Senate Republicans block consideration of bill to create a ‘right to contraception’

Senate Republicans block consideration of bill to create a ‘right to contraception’

Senate Republicans on Wednesday blocked consideration of legislation that would create a federal right to birth control, after Republicans argued the bill was unnecessary and overly broad.

The vote failed 51-39. It needed 60 votes to proceed to a vote on the underlying legislation.

The legislation from Sen. Ed Markey (D-Mass.) and other Democrats is part of an election year push to focus on reproductive rights.

They want to get Republicans on the record opposing those efforts, especially as the GOP struggles with how to message its stance on reproductive rights in the wake of the Supreme Court’s decision overturning Roe v. Wade.

“We’re gonna have Contraception Day here in the United States Senate, and everyone’s going to be put on record,” Markey said at a press conference ahead of the vote. “And if they say it’s not under threat, then they should just vote yes, in order to reaffirm that right.”

The bill would guarantee the legal right for individuals to get and use contraception and for health care providers to provide contraception, information, referrals and services related to contraception. It would apply to hormonal birth control pills, the “morning after” pill, intrauterine devices (IUDs) and other methods.

It would also prohibit the federal government and any state from administering or enforcing any law, rule or regulation to prohibit or restrict the sale or use of contraception.

“Make no mistake. Americans’ uncertainty about using birth control is one of the many, many shameful consequences of overturning Roe v. Wade,” Senate Majority Leader Chuck Schumer (D-N.Y.) said on the Senate floor Wednesday.

“In a perfect world, a bill saying you can access birth control without government interference should not be necessary, but given the erosion of reproductive rights in America today, it is absolutely vital.”

Republicans argued the bill was unnecessary, because they don’t oppose contraception and there are no efforts to ban it.

“Senate Democrats are using their power in the majority to push an alarmist and false narrative that there was a problem accessing contraception,” Sen. Bill Cassidy (R-La.) said on the Senate floor. “This is not an issue unless their candidate for president is running behind in the polls.”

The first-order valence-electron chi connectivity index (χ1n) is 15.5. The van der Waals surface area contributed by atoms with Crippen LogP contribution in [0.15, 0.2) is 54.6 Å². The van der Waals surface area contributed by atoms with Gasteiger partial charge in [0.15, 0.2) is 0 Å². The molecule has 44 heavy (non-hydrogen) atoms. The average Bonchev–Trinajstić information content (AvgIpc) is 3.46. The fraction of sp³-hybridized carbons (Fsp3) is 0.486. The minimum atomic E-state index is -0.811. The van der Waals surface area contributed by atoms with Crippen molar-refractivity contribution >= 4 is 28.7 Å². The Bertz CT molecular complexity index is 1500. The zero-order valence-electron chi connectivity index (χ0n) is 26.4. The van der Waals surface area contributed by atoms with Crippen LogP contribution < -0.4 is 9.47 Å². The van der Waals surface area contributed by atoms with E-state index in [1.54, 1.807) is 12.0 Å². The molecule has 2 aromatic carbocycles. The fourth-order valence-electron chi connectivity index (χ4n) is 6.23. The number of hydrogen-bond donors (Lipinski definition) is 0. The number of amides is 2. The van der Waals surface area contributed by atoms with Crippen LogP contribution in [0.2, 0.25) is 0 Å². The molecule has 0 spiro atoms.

But recent moves by Republican state legislators and governors tell a different story.

Notably, Democrats point to Virginia, where lawmakers passed legislation that would have codified the right to contraception in the state constitution. Gov. Glenn Youngkin (R) vetoed the bill.

Republicans also said the bill was so broad it could be used to mandate abortion drugs rather than contraceptives, and that it violated the religious liberties of health providers and religious groups that oppose contraception.

The National Republican Senatorial Committee sent a memo to GOP Senate candidates this week urging them to express support for increased access to birth control and champion an alternative bill introduced this week by Sen. Joni Ernst (R-Iowa).

The bill creates a new priority regulatory designation to encourage development of more over-the-counter birth control methods. The first-ever OTC birth control pill was approved last year and only recently became available in stores.

“With my bill, we’re ensuring women 18 and over can walk into any pharmacy, whether it’s Red Oak, Iowa, or Washington, D.C., and purchase a safe and effective birth control option,” Ernst said Wednesday.

But the legislation wouldn’t extend to emergency contraceptives, which many Republicans conflate with other abortifacients.

Polling consistently shows there is broad bipartisan support for birth control. According to the annual Gallup values and beliefs poll released last year, 88 percent of Americans said birth control was morally acceptable.

More recently, a February Impact Research poll commissioned by Americans for Contraception found contraception mobilizes voters who are currently less enthusiastic about the election, including young Hispanic and female voters and Black voters.

In a March poll, 1 in 5 Americans said they believe access to birth control is under threat, according to the health research group KFF.

Much of that sentiment stems from Supreme Court Justice Clarence Thomas writing in his concurring opinion in Dobbs that the court should reconsider decisions like the 1965 ruling in Griswold v. Connecticut guaranteeing the right to contraceptives.

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